The Woman Racket (1930)

69 mins | Drama | 24 January 1930

Cinematographer:

Peverell Marley

Production Designer:

Cedric Gibbons

Production Company:

Metro-Goldwyn-Mayer Corp.
Full page view
HISTORY

The picture was announced in the 29 Jun 1929 Motion Picture News by its working title, Lights and Shadows. On 10 Dec 1929, Film Daily reported that the film would be officially known as The Woman Racket. Although no explanation was given, the decision may have been influenced by the fact that the vaudeville act “Lights and Shadows,” reviewed in the 16 Aug 1929 Inside Facts of Stage and Film, was currently touring the U.S. The 14 Dec 1929 Motion Picture News claimed that film had been re-titled three times prior to release.
       An article in the Jan 1930 New Movie Magazine included still photographs illustrating the use of a boom microphone for recording sound during scenes set in a nightclub and in a hospital room. The still from the nightclub scene showed lead actress Blanche Sweet and co-star John Miljan dancing inside a metal loop set at knee level, called a “dancing frame,” designed to limit their movements during close-up shots.
       The Woman Racket was released 24 Jan 1930, according to a review in the 8 Mar 1930 Harrison’s Reports. The picture was available with either a sound-on-film or disc soundtrack; a silent version was also released. Despite mixed notices, the 9 Feb 1930 Hollywood Filmograph reported that the picture had been a financial success.
       The film was released in England as Lights and Shadows, according to the 8 Dec 1930 Weekly Kinema Guide.
...

More Less

The picture was announced in the 29 Jun 1929 Motion Picture News by its working title, Lights and Shadows. On 10 Dec 1929, Film Daily reported that the film would be officially known as The Woman Racket. Although no explanation was given, the decision may have been influenced by the fact that the vaudeville act “Lights and Shadows,” reviewed in the 16 Aug 1929 Inside Facts of Stage and Film, was currently touring the U.S. The 14 Dec 1929 Motion Picture News claimed that film had been re-titled three times prior to release.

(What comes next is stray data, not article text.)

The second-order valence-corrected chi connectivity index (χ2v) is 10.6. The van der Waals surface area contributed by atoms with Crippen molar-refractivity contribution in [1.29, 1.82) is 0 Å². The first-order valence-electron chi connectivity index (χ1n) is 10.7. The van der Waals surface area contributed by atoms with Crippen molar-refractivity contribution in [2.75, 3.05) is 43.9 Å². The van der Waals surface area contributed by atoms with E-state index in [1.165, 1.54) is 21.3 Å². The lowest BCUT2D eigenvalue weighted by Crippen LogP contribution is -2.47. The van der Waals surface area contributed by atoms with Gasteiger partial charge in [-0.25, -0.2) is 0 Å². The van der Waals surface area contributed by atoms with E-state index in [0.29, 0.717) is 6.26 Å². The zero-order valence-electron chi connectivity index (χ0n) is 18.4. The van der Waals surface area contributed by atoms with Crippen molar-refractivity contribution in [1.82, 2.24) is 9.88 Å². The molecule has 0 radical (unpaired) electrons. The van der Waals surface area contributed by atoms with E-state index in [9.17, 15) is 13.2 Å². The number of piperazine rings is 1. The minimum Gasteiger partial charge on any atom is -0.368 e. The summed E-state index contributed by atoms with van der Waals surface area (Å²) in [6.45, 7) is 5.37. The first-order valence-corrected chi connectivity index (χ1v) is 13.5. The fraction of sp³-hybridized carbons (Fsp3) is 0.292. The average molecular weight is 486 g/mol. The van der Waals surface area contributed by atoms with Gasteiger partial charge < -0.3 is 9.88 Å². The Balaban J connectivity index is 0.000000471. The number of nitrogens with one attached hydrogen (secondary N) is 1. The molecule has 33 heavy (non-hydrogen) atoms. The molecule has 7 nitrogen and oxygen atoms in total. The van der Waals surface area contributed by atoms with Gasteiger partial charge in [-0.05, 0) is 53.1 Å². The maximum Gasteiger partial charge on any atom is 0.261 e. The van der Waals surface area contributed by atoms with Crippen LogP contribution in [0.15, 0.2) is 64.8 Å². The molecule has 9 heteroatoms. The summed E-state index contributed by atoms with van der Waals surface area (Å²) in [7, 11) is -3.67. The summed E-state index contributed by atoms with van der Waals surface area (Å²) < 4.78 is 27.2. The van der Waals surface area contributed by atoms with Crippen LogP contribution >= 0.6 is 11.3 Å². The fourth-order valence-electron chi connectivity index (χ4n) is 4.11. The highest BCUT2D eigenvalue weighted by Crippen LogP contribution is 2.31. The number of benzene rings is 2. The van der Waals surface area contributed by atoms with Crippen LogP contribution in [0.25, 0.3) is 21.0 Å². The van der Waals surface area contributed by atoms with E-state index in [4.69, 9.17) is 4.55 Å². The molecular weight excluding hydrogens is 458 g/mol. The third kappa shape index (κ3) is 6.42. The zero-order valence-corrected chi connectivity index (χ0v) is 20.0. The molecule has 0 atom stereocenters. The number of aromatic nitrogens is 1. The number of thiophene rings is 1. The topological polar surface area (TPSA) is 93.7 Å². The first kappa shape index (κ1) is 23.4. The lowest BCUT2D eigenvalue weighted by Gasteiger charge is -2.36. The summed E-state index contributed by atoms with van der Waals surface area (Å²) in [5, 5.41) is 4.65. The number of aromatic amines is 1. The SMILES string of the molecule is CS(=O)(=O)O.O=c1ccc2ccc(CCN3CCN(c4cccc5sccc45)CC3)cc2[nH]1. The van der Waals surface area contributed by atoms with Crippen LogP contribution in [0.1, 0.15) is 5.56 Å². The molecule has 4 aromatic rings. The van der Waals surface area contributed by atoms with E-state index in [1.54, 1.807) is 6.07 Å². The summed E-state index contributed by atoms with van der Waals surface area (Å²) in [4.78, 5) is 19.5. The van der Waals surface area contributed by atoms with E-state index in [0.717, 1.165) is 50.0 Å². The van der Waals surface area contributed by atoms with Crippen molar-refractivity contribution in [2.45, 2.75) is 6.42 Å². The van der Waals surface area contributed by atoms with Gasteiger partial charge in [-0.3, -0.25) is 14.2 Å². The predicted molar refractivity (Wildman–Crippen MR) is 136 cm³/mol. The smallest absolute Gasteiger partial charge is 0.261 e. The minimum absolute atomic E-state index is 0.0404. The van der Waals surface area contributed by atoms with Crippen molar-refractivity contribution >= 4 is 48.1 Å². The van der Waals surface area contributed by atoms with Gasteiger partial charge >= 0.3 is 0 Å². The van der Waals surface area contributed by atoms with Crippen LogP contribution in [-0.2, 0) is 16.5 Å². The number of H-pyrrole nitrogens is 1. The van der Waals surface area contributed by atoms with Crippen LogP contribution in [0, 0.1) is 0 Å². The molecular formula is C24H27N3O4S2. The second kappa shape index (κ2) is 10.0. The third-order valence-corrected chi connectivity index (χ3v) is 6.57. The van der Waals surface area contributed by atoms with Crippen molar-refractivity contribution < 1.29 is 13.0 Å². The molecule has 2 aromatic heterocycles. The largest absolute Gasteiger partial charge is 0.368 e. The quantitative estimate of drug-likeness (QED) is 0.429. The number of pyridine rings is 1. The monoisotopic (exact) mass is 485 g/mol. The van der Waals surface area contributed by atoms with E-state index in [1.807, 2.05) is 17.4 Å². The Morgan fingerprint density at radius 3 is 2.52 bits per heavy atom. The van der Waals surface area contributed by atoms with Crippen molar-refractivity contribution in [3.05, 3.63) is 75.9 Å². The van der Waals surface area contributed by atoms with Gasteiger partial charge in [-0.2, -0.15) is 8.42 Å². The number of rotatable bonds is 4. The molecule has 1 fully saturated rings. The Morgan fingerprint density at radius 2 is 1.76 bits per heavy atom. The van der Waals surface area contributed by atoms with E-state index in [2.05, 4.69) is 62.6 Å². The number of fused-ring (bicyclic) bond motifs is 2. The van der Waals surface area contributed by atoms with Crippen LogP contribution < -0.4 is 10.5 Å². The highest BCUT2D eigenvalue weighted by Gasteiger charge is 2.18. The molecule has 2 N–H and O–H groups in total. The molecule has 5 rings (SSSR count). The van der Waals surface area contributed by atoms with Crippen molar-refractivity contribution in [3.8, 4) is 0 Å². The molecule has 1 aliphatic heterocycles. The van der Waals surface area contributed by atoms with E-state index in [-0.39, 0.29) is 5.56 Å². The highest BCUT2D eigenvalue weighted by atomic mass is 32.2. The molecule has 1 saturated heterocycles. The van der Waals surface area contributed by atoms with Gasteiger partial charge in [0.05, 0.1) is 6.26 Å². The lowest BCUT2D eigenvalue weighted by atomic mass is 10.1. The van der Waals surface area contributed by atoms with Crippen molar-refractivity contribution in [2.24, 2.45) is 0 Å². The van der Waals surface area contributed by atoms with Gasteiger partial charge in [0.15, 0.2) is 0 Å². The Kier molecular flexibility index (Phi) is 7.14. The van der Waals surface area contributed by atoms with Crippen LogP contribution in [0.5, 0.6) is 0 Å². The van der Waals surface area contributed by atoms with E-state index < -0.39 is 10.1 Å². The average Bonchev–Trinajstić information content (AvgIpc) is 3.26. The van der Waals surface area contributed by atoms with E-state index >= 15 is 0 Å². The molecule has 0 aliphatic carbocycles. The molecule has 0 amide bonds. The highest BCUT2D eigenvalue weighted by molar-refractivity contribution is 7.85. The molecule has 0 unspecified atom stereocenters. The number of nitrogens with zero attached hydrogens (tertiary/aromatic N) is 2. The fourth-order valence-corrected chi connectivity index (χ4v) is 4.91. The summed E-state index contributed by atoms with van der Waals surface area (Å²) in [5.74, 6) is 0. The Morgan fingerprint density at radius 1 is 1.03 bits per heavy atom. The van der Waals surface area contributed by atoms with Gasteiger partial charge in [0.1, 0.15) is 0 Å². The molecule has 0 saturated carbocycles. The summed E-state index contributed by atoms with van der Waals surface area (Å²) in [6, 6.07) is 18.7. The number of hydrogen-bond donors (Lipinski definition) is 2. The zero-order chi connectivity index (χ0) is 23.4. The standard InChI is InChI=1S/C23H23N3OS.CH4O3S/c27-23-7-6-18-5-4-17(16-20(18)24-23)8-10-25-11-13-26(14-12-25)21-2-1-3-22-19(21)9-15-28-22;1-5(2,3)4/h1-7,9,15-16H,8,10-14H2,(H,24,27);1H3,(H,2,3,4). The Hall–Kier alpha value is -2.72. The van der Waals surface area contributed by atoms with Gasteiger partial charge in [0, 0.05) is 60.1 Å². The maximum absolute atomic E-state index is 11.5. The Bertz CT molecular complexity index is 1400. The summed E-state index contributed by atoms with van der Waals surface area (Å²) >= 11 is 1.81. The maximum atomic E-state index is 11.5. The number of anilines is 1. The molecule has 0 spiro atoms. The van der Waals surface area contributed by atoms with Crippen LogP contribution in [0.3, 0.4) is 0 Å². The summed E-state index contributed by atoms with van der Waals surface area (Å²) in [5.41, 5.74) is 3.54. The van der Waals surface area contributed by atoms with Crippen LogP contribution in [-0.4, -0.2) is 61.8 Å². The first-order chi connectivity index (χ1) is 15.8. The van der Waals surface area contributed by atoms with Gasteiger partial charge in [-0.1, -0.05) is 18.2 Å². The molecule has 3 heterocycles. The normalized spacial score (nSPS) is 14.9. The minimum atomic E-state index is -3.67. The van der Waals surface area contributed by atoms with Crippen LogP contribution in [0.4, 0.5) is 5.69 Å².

An article in the Jan 1930 New Movie Magazine included still photographs illustrating the use of a boom microphone for recording sound during scenes set in a nightclub and in a hospital room. The still from the nightclub scene showed lead actress Blanche Sweet and co-star John Miljan dancing inside a metal loop set at knee level, called a “dancing frame,” designed to limit their movements during close-up shots.
       The Woman Racket was released 24 Jan 1930, according to a review in the 8 Mar 1930 Harrison’s Reports. The picture was available with either a sound-on-film or disc soundtrack; a silent version was also released. Despite mixed notices, the 9 Feb 1930 Hollywood Filmograph reported that the picture had been a financial success.
       The film was released in England as Lights and Shadows, according to the 8 Dec 1930 Weekly Kinema Guide.

Less

SOURCE CITATIONS
SOURCE
DATE
PAGE
Exhibitors Herald-World
26 Apr 1930
p. 54
Film Daily
10 Dec 1929
p. 9
Film Daily
13 Apr 1930
p. 11
Harrison's Reports
8 Mar 1930
p. 39
Hollywood Fillmograph
8 Feb 1930
p. 13